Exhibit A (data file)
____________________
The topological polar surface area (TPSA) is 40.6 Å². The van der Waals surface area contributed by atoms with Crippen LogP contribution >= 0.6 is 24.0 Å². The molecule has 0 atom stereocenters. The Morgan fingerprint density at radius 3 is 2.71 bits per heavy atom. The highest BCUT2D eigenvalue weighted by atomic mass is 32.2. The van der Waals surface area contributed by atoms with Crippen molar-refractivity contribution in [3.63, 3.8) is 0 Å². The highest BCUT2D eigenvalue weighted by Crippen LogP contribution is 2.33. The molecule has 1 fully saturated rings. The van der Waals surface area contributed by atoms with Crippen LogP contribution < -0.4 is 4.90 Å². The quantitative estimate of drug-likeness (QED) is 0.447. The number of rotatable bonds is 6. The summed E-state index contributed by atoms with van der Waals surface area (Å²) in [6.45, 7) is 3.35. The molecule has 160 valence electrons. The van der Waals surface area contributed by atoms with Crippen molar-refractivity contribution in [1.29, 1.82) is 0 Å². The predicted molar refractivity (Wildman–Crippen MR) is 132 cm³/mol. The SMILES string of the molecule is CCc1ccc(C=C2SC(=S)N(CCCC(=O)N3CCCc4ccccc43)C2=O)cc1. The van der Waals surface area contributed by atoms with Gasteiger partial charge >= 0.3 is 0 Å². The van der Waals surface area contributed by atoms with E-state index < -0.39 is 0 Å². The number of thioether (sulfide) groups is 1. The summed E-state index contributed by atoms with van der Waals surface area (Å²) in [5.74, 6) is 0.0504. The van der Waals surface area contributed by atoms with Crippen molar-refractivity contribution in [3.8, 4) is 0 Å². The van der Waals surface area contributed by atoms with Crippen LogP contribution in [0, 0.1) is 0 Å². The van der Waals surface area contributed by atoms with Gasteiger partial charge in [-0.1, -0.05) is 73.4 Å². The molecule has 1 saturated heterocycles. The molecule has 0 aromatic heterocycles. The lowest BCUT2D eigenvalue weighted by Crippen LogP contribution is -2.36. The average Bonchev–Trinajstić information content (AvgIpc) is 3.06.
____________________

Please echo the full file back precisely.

The topological polar surface area (TPSA) is 40.6 Å². The van der Waals surface area contributed by atoms with Crippen LogP contribution >= 0.6 is 24.0 Å². The molecule has 0 atom stereocenters. The Morgan fingerprint density at radius 3 is 2.71 bits per heavy atom. The highest BCUT2D eigenvalue weighted by atomic mass is 32.2. The van der Waals surface area contributed by atoms with Crippen molar-refractivity contribution in [3.63, 3.8) is 0 Å². The highest BCUT2D eigenvalue weighted by Crippen LogP contribution is 2.33. The molecule has 1 fully saturated rings. The van der Waals surface area contributed by atoms with Crippen LogP contribution < -0.4 is 4.90 Å². The quantitative estimate of drug-likeness (QED) is 0.447. The number of rotatable bonds is 6. The summed E-state index contributed by atoms with van der Waals surface area (Å²) in [6.45, 7) is 3.35. The molecule has 160 valence electrons. The van der Waals surface area contributed by atoms with Crippen molar-refractivity contribution in [1.29, 1.82) is 0 Å². The predicted molar refractivity (Wildman–Crippen MR) is 132 cm³/mol. The SMILES string of the molecule is CCc1ccc(C=C2SC(=S)N(CCCC(=O)N3CCCc4ccccc43)C2=O)cc1. The van der Waals surface area contributed by atoms with Gasteiger partial charge >= 0.3 is 0 Å². The van der Waals surface area contributed by atoms with E-state index < -0.39 is 0 Å². The number of thioether (sulfide) groups is 1. The summed E-state index contributed by atoms with van der Waals surface area (Å²) in [5.74, 6) is 0.0504. The van der Waals surface area contributed by atoms with Crippen molar-refractivity contribution in [3.8, 4) is 0 Å². The van der Waals surface area contributed by atoms with Crippen LogP contribution in [0, 0.1) is 0 Å². The van der Waals surface area contributed by atoms with Gasteiger partial charge in [-0.1, -0.05) is 73.4 Å². The molecule has 1 saturated heterocycles. The molecule has 0 aromatic heterocycles. The lowest BCUT2D eigenvalue weighted by Crippen LogP contribution is -2.36. The average Bonchev–Trinajstić information content (AvgIpc) is 3.06.